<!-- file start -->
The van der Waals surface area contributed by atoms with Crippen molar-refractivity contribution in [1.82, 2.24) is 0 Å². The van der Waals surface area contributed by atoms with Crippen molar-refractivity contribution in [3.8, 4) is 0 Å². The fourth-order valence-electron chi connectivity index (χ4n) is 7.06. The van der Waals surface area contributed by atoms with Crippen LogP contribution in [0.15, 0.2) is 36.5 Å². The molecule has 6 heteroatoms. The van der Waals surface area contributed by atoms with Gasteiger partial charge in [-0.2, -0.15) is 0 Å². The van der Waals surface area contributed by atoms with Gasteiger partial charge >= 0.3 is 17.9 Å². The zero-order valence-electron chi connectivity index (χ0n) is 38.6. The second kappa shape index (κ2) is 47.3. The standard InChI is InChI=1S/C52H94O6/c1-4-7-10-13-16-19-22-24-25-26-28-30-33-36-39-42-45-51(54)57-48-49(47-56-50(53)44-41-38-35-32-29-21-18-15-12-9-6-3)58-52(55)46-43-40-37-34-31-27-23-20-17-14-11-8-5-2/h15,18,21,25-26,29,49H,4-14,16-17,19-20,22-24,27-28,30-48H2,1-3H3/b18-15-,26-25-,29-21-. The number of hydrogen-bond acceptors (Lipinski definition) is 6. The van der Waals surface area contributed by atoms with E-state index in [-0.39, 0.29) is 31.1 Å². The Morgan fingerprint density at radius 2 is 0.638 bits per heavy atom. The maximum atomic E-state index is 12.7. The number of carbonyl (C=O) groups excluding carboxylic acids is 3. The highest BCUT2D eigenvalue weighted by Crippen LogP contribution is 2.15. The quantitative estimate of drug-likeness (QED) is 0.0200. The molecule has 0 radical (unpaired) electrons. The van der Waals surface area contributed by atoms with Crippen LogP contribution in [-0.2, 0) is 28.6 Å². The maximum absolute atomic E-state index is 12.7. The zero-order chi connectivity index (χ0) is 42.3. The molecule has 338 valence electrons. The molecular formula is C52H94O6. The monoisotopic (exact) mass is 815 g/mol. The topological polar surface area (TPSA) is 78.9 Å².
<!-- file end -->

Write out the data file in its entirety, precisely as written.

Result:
The van der Waals surface area contributed by atoms with Crippen molar-refractivity contribution in [1.82, 2.24) is 0 Å². The van der Waals surface area contributed by atoms with Crippen molar-refractivity contribution in [3.8, 4) is 0 Å². The fourth-order valence-electron chi connectivity index (χ4n) is 7.06. The van der Waals surface area contributed by atoms with Crippen LogP contribution in [0.15, 0.2) is 36.5 Å². The molecule has 6 heteroatoms. The van der Waals surface area contributed by atoms with Gasteiger partial charge in [-0.2, -0.15) is 0 Å². The van der Waals surface area contributed by atoms with Gasteiger partial charge >= 0.3 is 17.9 Å². The zero-order valence-electron chi connectivity index (χ0n) is 38.6. The second kappa shape index (κ2) is 47.3. The standard InChI is InChI=1S/C52H94O6/c1-4-7-10-13-16-19-22-24-25-26-28-30-33-36-39-42-45-51(54)57-48-49(47-56-50(53)44-41-38-35-32-29-21-18-15-12-9-6-3)58-52(55)46-43-40-37-34-31-27-23-20-17-14-11-8-5-2/h15,18,21,25-26,29,49H,4-14,16-17,19-20,22-24,27-28,30-48H2,1-3H3/b18-15-,26-25-,29-21-. The number of hydrogen-bond acceptors (Lipinski definition) is 6. The van der Waals surface area contributed by atoms with E-state index in [-0.39, 0.29) is 31.1 Å². The Morgan fingerprint density at radius 2 is 0.638 bits per heavy atom. The maximum atomic E-state index is 12.7. The number of carbonyl (C=O) groups excluding carboxylic acids is 3. The highest BCUT2D eigenvalue weighted by Crippen LogP contribution is 2.15. The quantitative estimate of drug-likeness (QED) is 0.0200. The molecule has 0 radical (unpaired) electrons. The van der Waals surface area contributed by atoms with Crippen LogP contribution in [-0.2, 0) is 28.6 Å². The maximum absolute atomic E-state index is 12.7. The zero-order chi connectivity index (χ0) is 42.3. The molecule has 338 valence electrons. The molecular formula is C52H94O6. The monoisotopic (exact) mass is 815 g/mol. The topological polar surface area (TPSA) is 78.9 Å².